If you’re starting a new business, one of the most important choices you’ll make is selecting the type of legal structure for your company. This decision will affect a variety of critical elements involved in your business, including your tax rate, the amount of paperwork needed to document your business and ensure it runs efficiently and according to the law, and personal liability.
As you make this important decision, you may be deciding between various options, including an “LLC” or a “sole proprietorship.” For many, the distinctions between these terms may seem complicated and confusing. However, there are key differences that may help you determine which best applies to your business.
Understanding Business Entities
Businesses can identify as one of a number of types of entities, including:
This is the most common type of business. It’s the easiest of the business entities to form, and you have total control of the company. All financial and liability responsibilities are also yours.
In general, two or more people form a partnership and agree to share all profits and losses. One advantage of this business entity is that each partner reports these profits and losses on his individual income tax returns. The partnership does not bear the tax burden, and the profit and losses are “passed through” to the partners. One disadvantage is that each partner is personally responsible and liable for all financial obligations.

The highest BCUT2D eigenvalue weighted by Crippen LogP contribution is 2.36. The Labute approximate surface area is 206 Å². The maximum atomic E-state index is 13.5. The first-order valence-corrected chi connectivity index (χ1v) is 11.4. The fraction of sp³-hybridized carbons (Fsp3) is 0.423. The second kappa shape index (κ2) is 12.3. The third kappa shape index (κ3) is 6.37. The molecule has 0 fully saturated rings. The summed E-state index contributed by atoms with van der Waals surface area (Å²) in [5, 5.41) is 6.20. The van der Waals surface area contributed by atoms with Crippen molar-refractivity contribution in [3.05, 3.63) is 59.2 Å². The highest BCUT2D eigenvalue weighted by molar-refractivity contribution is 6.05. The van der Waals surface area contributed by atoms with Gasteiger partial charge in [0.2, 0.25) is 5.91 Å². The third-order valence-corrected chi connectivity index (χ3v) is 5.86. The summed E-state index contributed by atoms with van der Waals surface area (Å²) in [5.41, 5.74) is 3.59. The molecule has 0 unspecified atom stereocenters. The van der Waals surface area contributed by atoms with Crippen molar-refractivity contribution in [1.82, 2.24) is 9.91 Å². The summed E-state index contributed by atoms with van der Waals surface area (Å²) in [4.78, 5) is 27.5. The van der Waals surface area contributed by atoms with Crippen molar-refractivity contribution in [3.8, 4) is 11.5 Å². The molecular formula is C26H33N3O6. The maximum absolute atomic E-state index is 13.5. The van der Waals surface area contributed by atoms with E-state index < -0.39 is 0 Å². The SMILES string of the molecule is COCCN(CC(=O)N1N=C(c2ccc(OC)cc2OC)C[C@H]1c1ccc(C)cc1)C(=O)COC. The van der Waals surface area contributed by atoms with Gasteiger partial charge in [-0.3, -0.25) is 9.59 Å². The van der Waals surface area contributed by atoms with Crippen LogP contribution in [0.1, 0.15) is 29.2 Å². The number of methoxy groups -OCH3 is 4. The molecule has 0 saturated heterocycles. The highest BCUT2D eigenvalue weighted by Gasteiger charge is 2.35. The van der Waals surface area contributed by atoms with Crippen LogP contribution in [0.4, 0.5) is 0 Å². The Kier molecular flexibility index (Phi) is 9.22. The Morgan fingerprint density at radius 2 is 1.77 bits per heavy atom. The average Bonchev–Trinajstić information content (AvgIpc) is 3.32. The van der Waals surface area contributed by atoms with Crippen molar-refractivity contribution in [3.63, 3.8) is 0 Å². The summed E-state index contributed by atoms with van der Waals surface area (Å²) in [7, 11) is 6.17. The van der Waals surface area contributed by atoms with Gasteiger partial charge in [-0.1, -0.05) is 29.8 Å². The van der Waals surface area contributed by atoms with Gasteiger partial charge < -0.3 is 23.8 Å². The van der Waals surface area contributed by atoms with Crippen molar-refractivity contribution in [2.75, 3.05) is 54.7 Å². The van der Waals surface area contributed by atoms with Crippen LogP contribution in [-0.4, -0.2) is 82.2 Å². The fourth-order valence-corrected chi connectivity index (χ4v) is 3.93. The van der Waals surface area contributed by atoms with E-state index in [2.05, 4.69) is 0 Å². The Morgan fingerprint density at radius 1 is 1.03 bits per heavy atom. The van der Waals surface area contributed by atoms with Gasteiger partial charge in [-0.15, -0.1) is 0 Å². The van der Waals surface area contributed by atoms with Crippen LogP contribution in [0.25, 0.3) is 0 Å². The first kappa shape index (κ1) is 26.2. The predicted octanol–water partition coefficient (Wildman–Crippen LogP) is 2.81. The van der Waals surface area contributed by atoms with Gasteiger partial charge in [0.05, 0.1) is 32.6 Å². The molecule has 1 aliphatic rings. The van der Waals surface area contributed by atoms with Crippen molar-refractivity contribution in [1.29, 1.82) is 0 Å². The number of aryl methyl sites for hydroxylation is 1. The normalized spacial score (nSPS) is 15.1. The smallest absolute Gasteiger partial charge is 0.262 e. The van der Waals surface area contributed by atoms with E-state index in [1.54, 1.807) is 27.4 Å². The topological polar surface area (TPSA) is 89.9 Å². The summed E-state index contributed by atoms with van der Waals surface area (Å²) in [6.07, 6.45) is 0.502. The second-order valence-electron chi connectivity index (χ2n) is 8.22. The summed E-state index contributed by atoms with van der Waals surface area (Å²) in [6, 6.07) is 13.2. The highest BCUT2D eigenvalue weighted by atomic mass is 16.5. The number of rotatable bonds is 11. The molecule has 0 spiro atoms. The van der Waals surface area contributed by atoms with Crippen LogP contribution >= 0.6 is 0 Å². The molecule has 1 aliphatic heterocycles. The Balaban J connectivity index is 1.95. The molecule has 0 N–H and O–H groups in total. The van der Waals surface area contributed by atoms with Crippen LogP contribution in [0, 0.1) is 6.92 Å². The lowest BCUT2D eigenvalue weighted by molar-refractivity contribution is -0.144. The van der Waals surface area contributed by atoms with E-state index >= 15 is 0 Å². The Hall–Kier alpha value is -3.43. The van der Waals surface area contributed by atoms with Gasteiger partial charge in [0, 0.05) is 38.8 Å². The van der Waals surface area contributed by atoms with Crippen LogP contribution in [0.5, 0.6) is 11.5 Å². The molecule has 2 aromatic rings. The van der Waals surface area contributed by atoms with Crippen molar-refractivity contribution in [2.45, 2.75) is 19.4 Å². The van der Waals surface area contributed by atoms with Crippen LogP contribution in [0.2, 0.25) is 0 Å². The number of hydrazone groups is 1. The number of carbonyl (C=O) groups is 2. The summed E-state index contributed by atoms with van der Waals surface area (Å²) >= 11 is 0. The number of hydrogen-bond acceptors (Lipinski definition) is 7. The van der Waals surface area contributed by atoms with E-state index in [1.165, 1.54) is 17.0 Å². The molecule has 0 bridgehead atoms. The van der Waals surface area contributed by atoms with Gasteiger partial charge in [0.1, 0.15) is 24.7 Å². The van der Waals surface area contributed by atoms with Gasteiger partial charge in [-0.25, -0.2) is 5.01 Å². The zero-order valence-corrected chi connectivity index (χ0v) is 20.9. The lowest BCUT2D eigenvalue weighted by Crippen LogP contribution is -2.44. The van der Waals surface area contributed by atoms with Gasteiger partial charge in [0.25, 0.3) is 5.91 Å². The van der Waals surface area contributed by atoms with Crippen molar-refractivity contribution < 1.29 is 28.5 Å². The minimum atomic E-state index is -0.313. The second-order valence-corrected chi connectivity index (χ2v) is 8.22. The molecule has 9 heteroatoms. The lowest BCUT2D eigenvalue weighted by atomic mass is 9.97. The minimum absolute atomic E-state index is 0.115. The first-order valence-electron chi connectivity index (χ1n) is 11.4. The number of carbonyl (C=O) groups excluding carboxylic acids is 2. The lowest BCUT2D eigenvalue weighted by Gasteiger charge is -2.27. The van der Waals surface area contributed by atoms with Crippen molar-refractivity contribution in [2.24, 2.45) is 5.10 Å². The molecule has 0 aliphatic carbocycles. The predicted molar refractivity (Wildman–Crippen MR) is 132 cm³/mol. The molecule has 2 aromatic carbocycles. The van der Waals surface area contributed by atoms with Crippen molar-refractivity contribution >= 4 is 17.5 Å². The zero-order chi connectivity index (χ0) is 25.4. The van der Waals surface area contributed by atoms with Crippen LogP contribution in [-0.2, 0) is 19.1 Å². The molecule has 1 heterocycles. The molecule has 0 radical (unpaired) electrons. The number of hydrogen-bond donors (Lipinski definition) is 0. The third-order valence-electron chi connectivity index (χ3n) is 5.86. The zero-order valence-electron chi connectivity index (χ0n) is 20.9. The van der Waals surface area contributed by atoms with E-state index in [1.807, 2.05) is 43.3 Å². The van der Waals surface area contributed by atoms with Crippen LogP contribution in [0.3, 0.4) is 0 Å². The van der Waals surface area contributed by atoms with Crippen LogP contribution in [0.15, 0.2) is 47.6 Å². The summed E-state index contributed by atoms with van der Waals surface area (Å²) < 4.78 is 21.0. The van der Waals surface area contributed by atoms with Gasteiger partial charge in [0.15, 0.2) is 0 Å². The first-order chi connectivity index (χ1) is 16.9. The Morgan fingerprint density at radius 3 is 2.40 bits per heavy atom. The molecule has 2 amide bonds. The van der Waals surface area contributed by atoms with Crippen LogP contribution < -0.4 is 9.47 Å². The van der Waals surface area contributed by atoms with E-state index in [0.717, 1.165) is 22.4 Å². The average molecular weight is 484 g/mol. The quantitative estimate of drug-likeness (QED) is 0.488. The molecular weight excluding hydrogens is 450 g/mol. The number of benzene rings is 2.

This type of business entity is usually more complicated and most often used for large companies that have many employees and is well established. One advantage of a corporation is that the personal assets of the owners are protected—they do not have personal liability. One disadvantage is that it costs more to form a corporation, and there is usually a fair amount of paperwork involved.
Limited Liability Companies (LLC)
This business entity is a mix of both a corporation and a partnership. An LLC offers the limited liability features that a corporation enjoys and the flexibility and tax efficiencies of a partnership.
Do You Need to Speak to a Rhode Island Business Attorney?
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